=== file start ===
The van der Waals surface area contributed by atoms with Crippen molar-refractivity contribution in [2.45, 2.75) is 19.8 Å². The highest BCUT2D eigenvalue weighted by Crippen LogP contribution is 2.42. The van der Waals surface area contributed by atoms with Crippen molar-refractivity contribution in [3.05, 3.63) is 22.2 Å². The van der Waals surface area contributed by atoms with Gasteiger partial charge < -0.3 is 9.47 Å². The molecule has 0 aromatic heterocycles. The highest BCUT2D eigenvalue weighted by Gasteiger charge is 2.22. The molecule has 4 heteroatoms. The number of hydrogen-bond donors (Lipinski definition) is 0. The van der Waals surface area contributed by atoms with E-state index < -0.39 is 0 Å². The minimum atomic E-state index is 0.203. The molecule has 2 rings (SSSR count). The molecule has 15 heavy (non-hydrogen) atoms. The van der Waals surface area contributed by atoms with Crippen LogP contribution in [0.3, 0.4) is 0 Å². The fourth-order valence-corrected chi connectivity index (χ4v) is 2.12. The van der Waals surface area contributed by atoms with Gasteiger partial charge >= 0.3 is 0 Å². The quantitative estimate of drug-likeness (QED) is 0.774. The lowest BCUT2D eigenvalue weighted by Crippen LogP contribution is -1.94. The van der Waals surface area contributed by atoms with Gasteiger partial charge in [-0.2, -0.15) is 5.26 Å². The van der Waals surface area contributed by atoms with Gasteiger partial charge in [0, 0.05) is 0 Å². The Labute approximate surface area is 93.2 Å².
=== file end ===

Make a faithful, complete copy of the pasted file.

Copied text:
The van der Waals surface area contributed by atoms with Crippen molar-refractivity contribution in [2.45, 2.75) is 19.8 Å². The highest BCUT2D eigenvalue weighted by Crippen LogP contribution is 2.42. The van der Waals surface area contributed by atoms with Crippen molar-refractivity contribution in [3.05, 3.63) is 22.2 Å². The van der Waals surface area contributed by atoms with Gasteiger partial charge < -0.3 is 9.47 Å². The molecule has 0 aromatic heterocycles. The highest BCUT2D eigenvalue weighted by Gasteiger charge is 2.22. The molecule has 4 heteroatoms. The number of hydrogen-bond donors (Lipinski definition) is 0. The van der Waals surface area contributed by atoms with E-state index < -0.39 is 0 Å². The minimum atomic E-state index is 0.203. The molecule has 2 rings (SSSR count). The molecule has 15 heavy (non-hydrogen) atoms. The van der Waals surface area contributed by atoms with Crippen LogP contribution in [0.3, 0.4) is 0 Å². The fourth-order valence-corrected chi connectivity index (χ4v) is 2.12. The van der Waals surface area contributed by atoms with Gasteiger partial charge >= 0.3 is 0 Å². The quantitative estimate of drug-likeness (QED) is 0.774. The lowest BCUT2D eigenvalue weighted by Crippen LogP contribution is -1.94. The van der Waals surface area contributed by atoms with Gasteiger partial charge in [-0.2, -0.15) is 5.26 Å². The van der Waals surface area contributed by atoms with Gasteiger partial charge in [0, 0.05) is 0 Å². The Labute approximate surface area is 93.2 Å².